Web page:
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JOHNE'S INFORMATION CENTER - University of Wisconsin Ñ School of Veterinary Medicine
University of Wisconsin - School of Veterinary MedicineUniversity of Wisconsin - School of Veterinary Medicine
At a Glance


Prevention pays!

"An ounce of prevention is worth a pound of cure". Disease prevention is always more cost-effective than control and treatment. This is even more true for Johne's disease since it is not treatable. Specific details of infection prevention practices are found under each specific animal species topic.

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farmPrevention is the most cost-effective way to manage Johne's disease. It is far less expensive to block introducing Johne's disease into a herd/flock than it is to control or eradicate the infection once it creeps in and invisibly starts to spread.

Risk management is the foundation of any good animal care program; the risk of becoming infected by bringing in infected animals is manageable. Smart buyers of animals will apply the concepts of risk management and require diagnostic test results for the source herds or flocks to limit their risk as much as possible. If sellers refuse to allow their herds or flocks to be tested before you purchase their animals find another source of animals from whom to buy if possible or at least test the individual animals you are contemplating for purchase and their dams. You are better off buying a test-negative animal from a dairy herd with a known low test prevalence than buying an animal from a herd that cannot provide any information about their Johne's disease history.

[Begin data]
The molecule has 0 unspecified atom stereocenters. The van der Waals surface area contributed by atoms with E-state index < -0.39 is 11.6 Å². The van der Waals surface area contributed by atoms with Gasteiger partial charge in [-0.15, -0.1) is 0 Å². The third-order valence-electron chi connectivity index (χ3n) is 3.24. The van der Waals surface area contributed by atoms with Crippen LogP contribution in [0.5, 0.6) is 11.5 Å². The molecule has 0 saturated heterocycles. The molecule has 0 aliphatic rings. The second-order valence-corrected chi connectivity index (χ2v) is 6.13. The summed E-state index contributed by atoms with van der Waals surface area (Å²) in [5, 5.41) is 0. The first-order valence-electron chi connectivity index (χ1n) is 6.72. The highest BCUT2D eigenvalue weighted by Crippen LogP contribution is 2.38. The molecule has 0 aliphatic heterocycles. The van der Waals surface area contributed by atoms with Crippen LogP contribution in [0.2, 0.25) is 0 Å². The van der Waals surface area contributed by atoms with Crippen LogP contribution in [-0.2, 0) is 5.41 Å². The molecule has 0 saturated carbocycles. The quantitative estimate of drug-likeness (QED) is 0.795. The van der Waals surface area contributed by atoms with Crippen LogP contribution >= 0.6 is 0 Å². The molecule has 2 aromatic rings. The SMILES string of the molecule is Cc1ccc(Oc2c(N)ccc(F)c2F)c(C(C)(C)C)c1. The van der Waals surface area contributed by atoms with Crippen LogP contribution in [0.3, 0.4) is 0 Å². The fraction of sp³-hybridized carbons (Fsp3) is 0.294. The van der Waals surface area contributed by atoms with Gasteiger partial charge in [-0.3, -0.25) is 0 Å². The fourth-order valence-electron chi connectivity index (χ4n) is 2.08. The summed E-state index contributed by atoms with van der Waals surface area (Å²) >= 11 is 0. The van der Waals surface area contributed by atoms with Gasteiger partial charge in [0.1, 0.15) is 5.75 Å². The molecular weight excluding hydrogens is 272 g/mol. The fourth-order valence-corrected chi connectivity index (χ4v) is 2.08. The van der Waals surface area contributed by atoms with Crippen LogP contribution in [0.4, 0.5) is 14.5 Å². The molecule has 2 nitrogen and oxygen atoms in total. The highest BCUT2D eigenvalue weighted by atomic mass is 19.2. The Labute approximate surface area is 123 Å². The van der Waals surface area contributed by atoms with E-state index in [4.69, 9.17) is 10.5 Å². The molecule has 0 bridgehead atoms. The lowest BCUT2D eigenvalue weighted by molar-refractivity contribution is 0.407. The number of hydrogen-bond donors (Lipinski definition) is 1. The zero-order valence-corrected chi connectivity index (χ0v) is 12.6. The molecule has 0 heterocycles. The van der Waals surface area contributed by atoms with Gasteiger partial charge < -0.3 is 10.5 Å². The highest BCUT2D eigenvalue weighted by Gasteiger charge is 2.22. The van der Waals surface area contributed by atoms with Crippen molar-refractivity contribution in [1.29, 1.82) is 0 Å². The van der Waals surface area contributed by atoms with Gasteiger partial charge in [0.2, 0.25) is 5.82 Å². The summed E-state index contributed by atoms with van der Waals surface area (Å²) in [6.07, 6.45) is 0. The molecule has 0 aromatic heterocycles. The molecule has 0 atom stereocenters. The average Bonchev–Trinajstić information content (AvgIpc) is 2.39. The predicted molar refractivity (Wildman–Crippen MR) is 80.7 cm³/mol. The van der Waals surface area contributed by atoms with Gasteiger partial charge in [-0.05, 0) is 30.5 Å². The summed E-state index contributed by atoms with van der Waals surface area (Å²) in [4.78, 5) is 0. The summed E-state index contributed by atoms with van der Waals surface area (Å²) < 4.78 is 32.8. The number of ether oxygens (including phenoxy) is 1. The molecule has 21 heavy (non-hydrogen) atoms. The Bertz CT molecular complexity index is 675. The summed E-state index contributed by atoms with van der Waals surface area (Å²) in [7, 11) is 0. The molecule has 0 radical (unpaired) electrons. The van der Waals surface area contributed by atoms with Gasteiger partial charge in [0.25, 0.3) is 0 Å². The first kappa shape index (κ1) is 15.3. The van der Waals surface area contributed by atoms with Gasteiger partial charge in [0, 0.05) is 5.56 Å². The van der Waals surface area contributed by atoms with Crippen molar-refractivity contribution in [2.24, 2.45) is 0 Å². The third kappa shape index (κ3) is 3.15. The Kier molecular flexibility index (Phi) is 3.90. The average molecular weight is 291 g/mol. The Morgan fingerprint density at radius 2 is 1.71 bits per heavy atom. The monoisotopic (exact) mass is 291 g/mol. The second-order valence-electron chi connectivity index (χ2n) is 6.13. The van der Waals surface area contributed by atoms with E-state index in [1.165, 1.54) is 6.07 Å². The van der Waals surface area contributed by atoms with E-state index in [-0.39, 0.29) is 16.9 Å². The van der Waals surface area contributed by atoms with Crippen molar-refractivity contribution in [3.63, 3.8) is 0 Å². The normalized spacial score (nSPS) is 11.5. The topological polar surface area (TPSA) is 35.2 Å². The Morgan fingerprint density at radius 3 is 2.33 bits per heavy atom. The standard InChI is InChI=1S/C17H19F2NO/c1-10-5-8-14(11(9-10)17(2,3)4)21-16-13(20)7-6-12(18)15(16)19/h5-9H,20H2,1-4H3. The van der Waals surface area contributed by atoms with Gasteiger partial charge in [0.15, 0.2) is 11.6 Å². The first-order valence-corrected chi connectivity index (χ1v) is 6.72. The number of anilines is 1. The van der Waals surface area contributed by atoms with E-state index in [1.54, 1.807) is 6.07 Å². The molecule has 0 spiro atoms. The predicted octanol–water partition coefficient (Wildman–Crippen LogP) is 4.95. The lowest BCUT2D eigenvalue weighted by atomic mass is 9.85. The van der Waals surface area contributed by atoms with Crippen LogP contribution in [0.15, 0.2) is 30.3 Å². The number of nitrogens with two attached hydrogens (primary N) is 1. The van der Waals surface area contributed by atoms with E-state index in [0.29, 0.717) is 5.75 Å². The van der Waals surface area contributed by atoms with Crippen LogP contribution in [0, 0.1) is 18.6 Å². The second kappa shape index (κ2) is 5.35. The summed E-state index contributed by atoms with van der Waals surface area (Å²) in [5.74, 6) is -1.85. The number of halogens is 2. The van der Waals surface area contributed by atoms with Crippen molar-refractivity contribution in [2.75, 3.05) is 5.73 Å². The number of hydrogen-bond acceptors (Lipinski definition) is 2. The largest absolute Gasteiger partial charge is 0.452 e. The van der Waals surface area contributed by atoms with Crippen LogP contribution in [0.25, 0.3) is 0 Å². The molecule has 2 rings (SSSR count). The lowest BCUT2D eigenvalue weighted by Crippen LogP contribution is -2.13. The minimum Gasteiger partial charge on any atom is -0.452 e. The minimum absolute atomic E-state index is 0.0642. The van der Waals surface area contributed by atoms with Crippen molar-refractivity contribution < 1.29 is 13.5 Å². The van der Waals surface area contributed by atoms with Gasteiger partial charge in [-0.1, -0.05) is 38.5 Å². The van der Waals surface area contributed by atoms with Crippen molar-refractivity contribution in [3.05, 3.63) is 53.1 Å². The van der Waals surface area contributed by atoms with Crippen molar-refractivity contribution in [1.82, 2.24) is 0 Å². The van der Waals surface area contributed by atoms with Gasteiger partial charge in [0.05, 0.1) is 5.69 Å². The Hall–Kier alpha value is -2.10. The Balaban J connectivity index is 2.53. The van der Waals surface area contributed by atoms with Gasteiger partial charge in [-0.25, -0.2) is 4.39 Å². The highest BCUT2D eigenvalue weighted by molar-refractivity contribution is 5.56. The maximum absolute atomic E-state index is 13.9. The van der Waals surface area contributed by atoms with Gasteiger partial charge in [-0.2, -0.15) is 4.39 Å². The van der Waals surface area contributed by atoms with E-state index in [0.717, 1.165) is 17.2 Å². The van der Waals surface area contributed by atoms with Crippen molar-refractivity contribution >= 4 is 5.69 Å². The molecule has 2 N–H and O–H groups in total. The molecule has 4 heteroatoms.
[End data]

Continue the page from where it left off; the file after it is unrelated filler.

For dairy enterprises (in the US, the domestic agriculture industry is believed to have the greatest prevalence of the infection – 68% of herds), owners must assume that they are buying M. paratuberculosis-infected animals on a regular basis if they do not purchase from test-negative herds. The buyers must then be sure to have animal husbandry systems in place to try to control the further transmission of the infection.

Other routes by which Johne's disease may be introduced to herds/flocks exist, but they are of much lower risk (although data is limited quantifying these risks). These other routes include spreading manure from potentially infected farms on land the herd owner uses for grazing or forage production, use of colostrum or milk from dairy herds of unknown status for hand-rearing orphaned neonates, or animal access to run-off water from adjacent farms. These routes are theoretically important, but the risk of acquiring the infection from them is likely much lower than through the purchase of animals.
For animal industries, self-regulation to encourage marketing of animals from test-negative herds is the best way to manage Johne’s disease.

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